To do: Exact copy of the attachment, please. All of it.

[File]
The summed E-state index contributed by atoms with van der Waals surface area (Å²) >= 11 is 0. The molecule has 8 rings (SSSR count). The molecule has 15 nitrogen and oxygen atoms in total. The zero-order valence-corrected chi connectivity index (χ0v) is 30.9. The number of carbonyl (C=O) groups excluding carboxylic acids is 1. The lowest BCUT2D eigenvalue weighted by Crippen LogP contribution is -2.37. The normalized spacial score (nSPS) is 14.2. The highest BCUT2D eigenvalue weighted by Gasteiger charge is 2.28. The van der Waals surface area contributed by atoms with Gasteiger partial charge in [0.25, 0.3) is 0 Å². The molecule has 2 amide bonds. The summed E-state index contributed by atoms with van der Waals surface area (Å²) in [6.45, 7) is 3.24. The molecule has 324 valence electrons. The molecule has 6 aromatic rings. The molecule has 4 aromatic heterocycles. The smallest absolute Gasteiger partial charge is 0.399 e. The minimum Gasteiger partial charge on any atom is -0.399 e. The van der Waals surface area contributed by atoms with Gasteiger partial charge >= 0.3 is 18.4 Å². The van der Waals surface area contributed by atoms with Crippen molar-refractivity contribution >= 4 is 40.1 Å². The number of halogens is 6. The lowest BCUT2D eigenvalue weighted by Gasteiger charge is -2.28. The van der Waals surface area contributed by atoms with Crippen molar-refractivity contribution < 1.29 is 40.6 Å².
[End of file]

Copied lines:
The summed E-state index contributed by atoms with van der Waals surface area (Å²) >= 11 is 0. The molecule has 8 rings (SSSR count). The molecule has 15 nitrogen and oxygen atoms in total. The zero-order valence-corrected chi connectivity index (χ0v) is 30.9. The number of carbonyl (C=O) groups excluding carboxylic acids is 1. The lowest BCUT2D eigenvalue weighted by Crippen LogP contribution is -2.37. The normalized spacial score (nSPS) is 14.2. The highest BCUT2D eigenvalue weighted by Gasteiger charge is 2.28. The van der Waals surface area contributed by atoms with Gasteiger partial charge in [0.25, 0.3) is 0 Å². The molecule has 2 amide bonds. The summed E-state index contributed by atoms with van der Waals surface area (Å²) in [6.45, 7) is 3.24. The molecule has 324 valence electrons. The molecule has 6 aromatic rings. The molecule has 4 aromatic heterocycles. The smallest absolute Gasteiger partial charge is 0.399 e. The minimum Gasteiger partial charge on any atom is -0.399 e. The van der Waals surface area contributed by atoms with Gasteiger partial charge >= 0.3 is 18.4 Å². The van der Waals surface area contributed by atoms with Crippen molar-refractivity contribution >= 4 is 40.1 Å². The number of halogens is 6. The lowest BCUT2D eigenvalue weighted by Gasteiger charge is -2.28. The van der Waals surface area contributed by atoms with Crippen molar-refractivity contribution < 1.29 is 40.6 Å².